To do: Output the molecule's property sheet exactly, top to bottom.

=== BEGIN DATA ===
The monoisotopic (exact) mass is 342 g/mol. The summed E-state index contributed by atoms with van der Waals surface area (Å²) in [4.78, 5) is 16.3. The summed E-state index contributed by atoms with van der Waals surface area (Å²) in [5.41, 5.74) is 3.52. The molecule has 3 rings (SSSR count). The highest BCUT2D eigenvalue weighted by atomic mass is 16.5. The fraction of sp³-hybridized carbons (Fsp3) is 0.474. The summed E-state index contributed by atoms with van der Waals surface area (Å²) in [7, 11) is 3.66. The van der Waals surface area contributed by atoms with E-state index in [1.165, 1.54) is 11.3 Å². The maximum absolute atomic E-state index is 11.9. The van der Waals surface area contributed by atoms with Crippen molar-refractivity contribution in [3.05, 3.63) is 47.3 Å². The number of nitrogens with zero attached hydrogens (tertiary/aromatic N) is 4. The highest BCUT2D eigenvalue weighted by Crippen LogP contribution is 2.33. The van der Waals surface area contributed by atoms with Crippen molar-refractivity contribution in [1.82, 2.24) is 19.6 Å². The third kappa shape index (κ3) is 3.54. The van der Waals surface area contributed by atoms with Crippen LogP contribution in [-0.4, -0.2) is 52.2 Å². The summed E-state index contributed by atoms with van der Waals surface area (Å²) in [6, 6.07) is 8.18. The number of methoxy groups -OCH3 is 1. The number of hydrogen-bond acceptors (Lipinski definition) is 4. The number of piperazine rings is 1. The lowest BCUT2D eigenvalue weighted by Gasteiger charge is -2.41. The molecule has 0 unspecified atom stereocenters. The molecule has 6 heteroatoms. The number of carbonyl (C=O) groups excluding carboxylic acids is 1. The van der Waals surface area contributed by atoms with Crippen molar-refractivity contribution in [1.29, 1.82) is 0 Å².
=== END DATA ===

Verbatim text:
The monoisotopic (exact) mass is 342 g/mol. The summed E-state index contributed by atoms with van der Waals surface area (Å²) in [4.78, 5) is 16.3. The summed E-state index contributed by atoms with van der Waals surface area (Å²) in [5.41, 5.74) is 3.52. The molecule has 3 rings (SSSR count). The highest BCUT2D eigenvalue weighted by atomic mass is 16.5. The fraction of sp³-hybridized carbons (Fsp3) is 0.474. The summed E-state index contributed by atoms with van der Waals surface area (Å²) in [7, 11) is 3.66. The van der Waals surface area contributed by atoms with E-state index in [1.165, 1.54) is 11.3 Å². The maximum absolute atomic E-state index is 11.9. The van der Waals surface area contributed by atoms with Crippen molar-refractivity contribution in [3.05, 3.63) is 47.3 Å². The number of nitrogens with zero attached hydrogens (tertiary/aromatic N) is 4. The highest BCUT2D eigenvalue weighted by Crippen LogP contribution is 2.33. The van der Waals surface area contributed by atoms with Crippen molar-refractivity contribution in [1.82, 2.24) is 19.6 Å². The third kappa shape index (κ3) is 3.54. The van der Waals surface area contributed by atoms with Crippen LogP contribution in [-0.4, -0.2) is 52.2 Å². The summed E-state index contributed by atoms with van der Waals surface area (Å²) in [6, 6.07) is 8.18. The number of methoxy groups -OCH3 is 1. The number of hydrogen-bond acceptors (Lipinski definition) is 4. The number of piperazine rings is 1. The lowest BCUT2D eigenvalue weighted by Gasteiger charge is -2.41. The molecule has 0 unspecified atom stereocenters. The molecule has 6 heteroatoms. The number of carbonyl (C=O) groups excluding carboxylic acids is 1. The van der Waals surface area contributed by atoms with Crippen molar-refractivity contribution in [1.29, 1.82) is 0 Å².